Comprehensive Eye Exams are the Key to Early Detection for Glaucoma
Next to cataracts, glaucoma is the leading cause of blindness in the world today. Glaucoma is not just one disease; it is an entire group of eye diseases that is characterized by elevated eye pressure that damages the optic nerve. Damage to the optic nerve is irreversible, and permanent vision loss can occur if glaucoma is not discovered in the early stages. There is currently no cure for glaucoma, and the existing treatments only serve to help prevent further vision damage.
Regular comprehensive eye exams are the best way to detect glaucoma at the earliest possible stage. During a comprehensive eye exam, your ophthalmologist will perform many tests to detect eye conditions such as nearsightedness, farsightedness, focusing problems, color blindness, cataracts, macular degeneration, and glaucoma. Glaucoma is often tested by tonometry, or a pressure test that blows a small puff of air into each eye. If elevated pressure is present in either eye, your ophthalmologist will know immediately.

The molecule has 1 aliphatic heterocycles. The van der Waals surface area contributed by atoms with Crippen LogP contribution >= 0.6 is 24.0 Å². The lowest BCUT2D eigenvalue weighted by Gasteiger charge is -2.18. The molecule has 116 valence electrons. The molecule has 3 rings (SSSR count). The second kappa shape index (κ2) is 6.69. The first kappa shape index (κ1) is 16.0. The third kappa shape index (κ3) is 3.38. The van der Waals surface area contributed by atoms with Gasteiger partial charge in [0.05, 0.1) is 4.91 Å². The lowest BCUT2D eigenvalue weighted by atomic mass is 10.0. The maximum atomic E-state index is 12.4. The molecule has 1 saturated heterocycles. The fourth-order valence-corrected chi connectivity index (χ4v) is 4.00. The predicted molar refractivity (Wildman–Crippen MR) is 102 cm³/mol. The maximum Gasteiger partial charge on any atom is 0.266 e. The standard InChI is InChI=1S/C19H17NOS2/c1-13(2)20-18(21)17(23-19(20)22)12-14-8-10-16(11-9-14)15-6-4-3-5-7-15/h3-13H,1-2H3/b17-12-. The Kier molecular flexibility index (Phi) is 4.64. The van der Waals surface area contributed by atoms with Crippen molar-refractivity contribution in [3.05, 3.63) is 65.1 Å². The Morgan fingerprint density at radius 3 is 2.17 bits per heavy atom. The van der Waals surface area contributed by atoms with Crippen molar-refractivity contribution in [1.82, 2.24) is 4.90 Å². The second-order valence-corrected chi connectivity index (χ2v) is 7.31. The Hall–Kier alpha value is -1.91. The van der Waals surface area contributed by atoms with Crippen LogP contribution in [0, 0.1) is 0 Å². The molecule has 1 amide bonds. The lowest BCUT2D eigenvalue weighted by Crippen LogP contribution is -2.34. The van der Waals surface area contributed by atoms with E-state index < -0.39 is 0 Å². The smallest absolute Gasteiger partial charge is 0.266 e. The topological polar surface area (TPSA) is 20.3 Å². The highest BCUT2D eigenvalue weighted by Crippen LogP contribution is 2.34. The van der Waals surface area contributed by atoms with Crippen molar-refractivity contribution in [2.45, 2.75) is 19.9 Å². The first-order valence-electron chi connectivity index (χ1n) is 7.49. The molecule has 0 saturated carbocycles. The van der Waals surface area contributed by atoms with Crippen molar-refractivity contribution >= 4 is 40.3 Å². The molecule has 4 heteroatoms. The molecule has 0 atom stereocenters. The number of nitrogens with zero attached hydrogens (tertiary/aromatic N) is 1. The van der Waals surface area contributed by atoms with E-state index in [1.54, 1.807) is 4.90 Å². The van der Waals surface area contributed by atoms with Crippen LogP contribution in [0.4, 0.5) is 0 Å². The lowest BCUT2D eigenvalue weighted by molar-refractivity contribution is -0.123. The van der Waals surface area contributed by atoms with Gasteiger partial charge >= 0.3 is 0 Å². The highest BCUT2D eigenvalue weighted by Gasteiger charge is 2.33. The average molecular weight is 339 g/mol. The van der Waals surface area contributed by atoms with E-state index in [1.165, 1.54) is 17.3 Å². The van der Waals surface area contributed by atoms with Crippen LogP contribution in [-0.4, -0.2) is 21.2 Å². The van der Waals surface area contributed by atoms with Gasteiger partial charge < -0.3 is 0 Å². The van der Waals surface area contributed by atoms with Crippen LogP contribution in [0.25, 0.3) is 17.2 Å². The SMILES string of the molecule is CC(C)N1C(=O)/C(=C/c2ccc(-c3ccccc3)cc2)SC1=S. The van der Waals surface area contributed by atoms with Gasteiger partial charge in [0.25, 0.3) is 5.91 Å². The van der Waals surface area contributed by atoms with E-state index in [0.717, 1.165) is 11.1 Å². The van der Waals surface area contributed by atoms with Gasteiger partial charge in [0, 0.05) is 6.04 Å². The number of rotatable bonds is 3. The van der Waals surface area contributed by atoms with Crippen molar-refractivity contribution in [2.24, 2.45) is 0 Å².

If you are diagnosed with glaucoma, there are many treatments that your ophthalmologist can suggest. Many glaucoma patients begin their treatment by using medicated eye drops that help bring their eye pressure down to a safe level. If you have more advanced stages of glaucoma, your doctor may present other options like laser procedures or surgery to open up the filtration system in the eye or to shunt inner eye fluid away from the eye to lower eye pressure.
Because glaucoma often has no symptoms in the early stages, your best defense against glaucoma is having routine eye exams. A glaucoma test will be able to detect the disease much earlier than waiting for symptoms to present. One of the earliest warning signs of glaucoma is narrowing of the visual field, or reduced peripheral vision. By the time you may notice changes in your vision, the disease has often progressed to a more advanced stage.
Don’t take chances when it comes to your eyesight. Take a few moments to call your ophthalmologist to schedule a comprehensive eye exam. It will help prevent glaucoma and keep your vision healthy for years to come.